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Print version ISSN 0034-7094
Rev. Bras. Anestesiol. vol.61 no.6 Campinas Nov./Dec. 2011
Satoki InoueI; Masahiko KawaguchiII; Hitoshi FuruyaIII
IMD; Assistant Professor
IIMD; Associate Professor, Nara Medical University, Japan
IIIMD; Professor, Nara Medical University, Japan
BACKGROUND AND OBJECTIVES: Epidural approach angle is one of the determining factors for needle traveling length to reach the epidural space. Likewise, the margin of safety against accidental dural puncture should be affected by epidural approach angle because the space available for epidural needle tip movement in the epidural space is depending on the inserting angle to the epidural space. The purpose of this study is to conjecture the effect of the angle formed with the skin and an epidural needle on the margin of safety against accidental dural puncture using a mathematical model.
CASE REPORT: Suppose that the width of the epidural space is A mm and that the force advancing the epidural catheter is C kgf and the diameter of the catheter is D mm. In this situation, assuming that the cephalad angle with the midline approach formed with the skin and an epidural needle is θ, the following parameters can be determined: the available distance for the needle tip in the epidural space = A/sinθmm; cephalad advancing force of catheter = C*cosθ kgf; and the pressure at the site of dura matter where the epidural catheter is pushing = 400*C*sinθ.πD-2 kgf.cm-2. The longer the distance available for the needle tip, the larger the margin of safety for dura injury by the epidural needle. It is supposed that θ should be set smaller to make the margin of safety larger. Likewise, smaller θ could decrease the pushing pressure and more effectively create a distinct cephalad advancing force.
CONCLUSIONS: Acute cephalad angulation should be considered to increase the margin of safety for epidural approach and catheterization.
Keywords: Epidural Space; Anesthesia, Epidural; Models, Theoretical; Safety Management.
The rate of accidental dural puncture after epidural approach has been estimated and varying from 0.19% to 3.6% in several studies 1-4. Once accidental dural puncture occurs it has been suggested that postdural puncture headache (PDPH) develops in more than 50% of these patients, which can cause significant morbidity 5. Several prevention methods against PDPH have been proposed, some of them may be promising options to prevent PDPH 6. However, decreasing the rate of accidental dural puncture is supposed to be a more promising option rather than any existing prevention methods for PDPH.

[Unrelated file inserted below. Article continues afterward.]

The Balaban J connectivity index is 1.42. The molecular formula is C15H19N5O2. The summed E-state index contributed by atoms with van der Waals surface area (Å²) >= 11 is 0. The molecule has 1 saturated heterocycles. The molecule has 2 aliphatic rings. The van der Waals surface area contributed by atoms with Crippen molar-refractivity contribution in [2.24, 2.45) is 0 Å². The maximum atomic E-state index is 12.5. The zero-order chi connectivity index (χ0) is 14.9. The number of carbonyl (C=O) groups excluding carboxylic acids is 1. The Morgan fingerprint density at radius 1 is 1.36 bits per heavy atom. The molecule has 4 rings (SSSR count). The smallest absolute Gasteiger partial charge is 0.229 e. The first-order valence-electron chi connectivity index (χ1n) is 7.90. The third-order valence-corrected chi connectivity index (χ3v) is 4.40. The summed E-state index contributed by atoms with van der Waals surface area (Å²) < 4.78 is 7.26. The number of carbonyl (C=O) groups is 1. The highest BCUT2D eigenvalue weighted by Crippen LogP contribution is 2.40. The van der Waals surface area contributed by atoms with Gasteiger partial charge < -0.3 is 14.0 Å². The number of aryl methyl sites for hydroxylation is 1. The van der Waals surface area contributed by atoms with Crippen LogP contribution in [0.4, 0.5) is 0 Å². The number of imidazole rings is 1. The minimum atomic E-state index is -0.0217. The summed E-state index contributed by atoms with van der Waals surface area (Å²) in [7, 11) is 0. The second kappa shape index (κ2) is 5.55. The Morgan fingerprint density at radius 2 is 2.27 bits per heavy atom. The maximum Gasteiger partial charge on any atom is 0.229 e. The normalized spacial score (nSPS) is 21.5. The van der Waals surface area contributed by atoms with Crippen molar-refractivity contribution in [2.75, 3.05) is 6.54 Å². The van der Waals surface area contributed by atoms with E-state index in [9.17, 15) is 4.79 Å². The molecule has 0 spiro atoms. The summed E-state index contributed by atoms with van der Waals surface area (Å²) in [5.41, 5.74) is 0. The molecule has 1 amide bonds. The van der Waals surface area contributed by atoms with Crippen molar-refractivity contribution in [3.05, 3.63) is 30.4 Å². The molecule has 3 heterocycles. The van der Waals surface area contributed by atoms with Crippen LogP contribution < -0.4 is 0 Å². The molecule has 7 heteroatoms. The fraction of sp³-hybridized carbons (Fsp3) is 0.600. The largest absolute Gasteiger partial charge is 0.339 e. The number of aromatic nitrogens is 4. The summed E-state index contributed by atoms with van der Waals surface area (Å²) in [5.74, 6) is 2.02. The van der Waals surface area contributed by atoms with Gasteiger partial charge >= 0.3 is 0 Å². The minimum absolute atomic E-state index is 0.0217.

It is obvious that epidural approach angle is one of the determining factors for needle traveling length to reach the epidural space. Likewise, the margin of safety against accidental dural puncture should be affected by epidural approach angle because space available for epidural needle tip movement in the epidural space is depending on the inserting angle to the epidural space. The purpose of this study is to conjecture the effect of the angle formed with the skin and an epidural needle on the margin of safety against accidental dural puncture using a mathematical model.
First, suppose that the width of the epidural space is A mm and that the subcutaneous distance from the skin surface to the epidural space is B cm. In addition, assume that the force advancing the epidural catheter is C kgf and the diameter of the catheter is D mm. In this situation, assuming that the cephalad angle with the midline approach formed with the skin and an epidural needle is θ, the following parameters can be determined (Figure 1). Here, it is not supposed that the caudad angulation is used as another option.
1. The available distance for the needle tip in the epidural space = A/sinθ mm
2. The distance from the insertion point to the reaching point at the epidural space = B/sinθ cm
3. Cephalad advancing force of catheter = C*cosθ kgf
4. The pressure at the site of the dura matter where the epidural catheter is pushing = 400*C*sinθ.πD-2 kgf.cm-2
Even at the moment the epidural needle tip reaches the epidural space, the needle tip can be advanced to some degree in spite of paying the greatest attention to prevent injury of the dura. Therefore, the longer the distance available for the needle tip, the larger the margin of safety for dura injury by the epidural needle can become (Figure 1). It is supposed that should be set smaller to make the margin of safety larger.